Attrition rates troubled IT companies and BPOs and the confidence level of the youngsters rose proportionately. Job jumping became a regular feature in the IT industry.

This is the scene which greeted the present generation as they entered the world in search of a job. They breathed the air of promise - promise of sure livelihood and immense prosperity.

Their self- confidence and poise are indicators of the ambiance in a growing economic superpower.

What I admire about today’s youth is their focus. They know what they want from life. They know what they don’t want from life. And they are honest about it. They don’t get carried away by idealism or dreams. They are smart enough to know that with an engineering degree or management degree, their future is made. Hence, one often hears such remarks:
“I love literature – but what’s the point in doing a degree in literature?”
”Chemistry is my first and last love, but I’ll go in for engineering. No scope for pure science”
“No medicine for me. It’ll take me more than 7 years to start earning. And the uncertainties too”.

Yes. They are down to earth. And their pragmatism pays. They become lucratively employed even before they complete their courses.

The demands of the job make them a disciplined lot. They don’t squander away money but invest it wisely. To think that these youngsters were part responsible for the boom in the real estate industry in Kochin and elsewhere!

Now to come to our story.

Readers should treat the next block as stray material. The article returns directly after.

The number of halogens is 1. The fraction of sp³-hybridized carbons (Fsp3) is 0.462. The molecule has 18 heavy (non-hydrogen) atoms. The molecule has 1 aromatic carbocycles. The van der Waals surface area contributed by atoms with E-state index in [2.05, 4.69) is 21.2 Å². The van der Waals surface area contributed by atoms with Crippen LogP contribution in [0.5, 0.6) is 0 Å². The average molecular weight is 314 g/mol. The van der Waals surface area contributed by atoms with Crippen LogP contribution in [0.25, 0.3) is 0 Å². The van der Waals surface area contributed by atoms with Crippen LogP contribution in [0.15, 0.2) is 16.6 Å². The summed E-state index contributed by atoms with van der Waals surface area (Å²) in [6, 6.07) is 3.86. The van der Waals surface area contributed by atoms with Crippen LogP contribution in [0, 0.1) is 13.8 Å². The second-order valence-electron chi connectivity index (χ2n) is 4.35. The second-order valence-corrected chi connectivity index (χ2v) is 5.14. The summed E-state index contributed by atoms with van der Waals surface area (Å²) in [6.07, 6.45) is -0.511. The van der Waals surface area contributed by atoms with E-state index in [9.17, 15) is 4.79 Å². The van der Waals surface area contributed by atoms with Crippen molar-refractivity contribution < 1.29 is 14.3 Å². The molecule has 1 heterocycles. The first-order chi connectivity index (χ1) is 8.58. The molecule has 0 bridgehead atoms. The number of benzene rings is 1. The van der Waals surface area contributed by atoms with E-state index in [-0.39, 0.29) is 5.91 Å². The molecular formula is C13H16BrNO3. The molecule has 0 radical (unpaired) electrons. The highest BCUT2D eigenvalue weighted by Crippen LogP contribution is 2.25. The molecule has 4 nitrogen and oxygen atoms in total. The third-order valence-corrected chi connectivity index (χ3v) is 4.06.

As youngsters, we were so different. The world in which we grew up was also different. The India of the sixties and seventies (the period of our teenage and twenties) was still a young nation. Idealism and faith in the system were high, though in the seventies they began to suffer erosion. For a quick reconnaissance of the memories of the sixties and the seventies – the famine of the sixties, Nehru, Socialist Democracy, Shastri, break up of the Indian Nation Congress, the rise of Indira Gandhi. Garibi Hatao, Family planning drive, minor subversion of democratic systems, Bangle Desh victory, Russia our friend, Jayaprakash Narayan, the Emergency, Janata government fiasco, protected economy - -

Yes. We grew up in a nation in its infancy, struggling to recover from four centuries of colonial exploitation. Those were difficult days, but optimism was high. Cynicism about the political system hadn’t set in.

But as job seekers, we struggled. The mismatch between education and employment was huge. Even, marks were difficult to earn. A first class in the family was an event that called for a big celebration. Jobs were hard to come by. In Kerala, the number of unemployed graduates was on the increase.

The youngsters in my days were insecure about the future. The obsession with public sector jobs was an indication of the sense of insecurity the youth experienced on the job front. The number of young girls who wished to pursue a career was rather low. A graduate degree was a qualification more for the marriage market than the job market.

Today girls have broken free of that mindset. They have a level playing field in both education and employment. IT industry is a great leveller of sexes.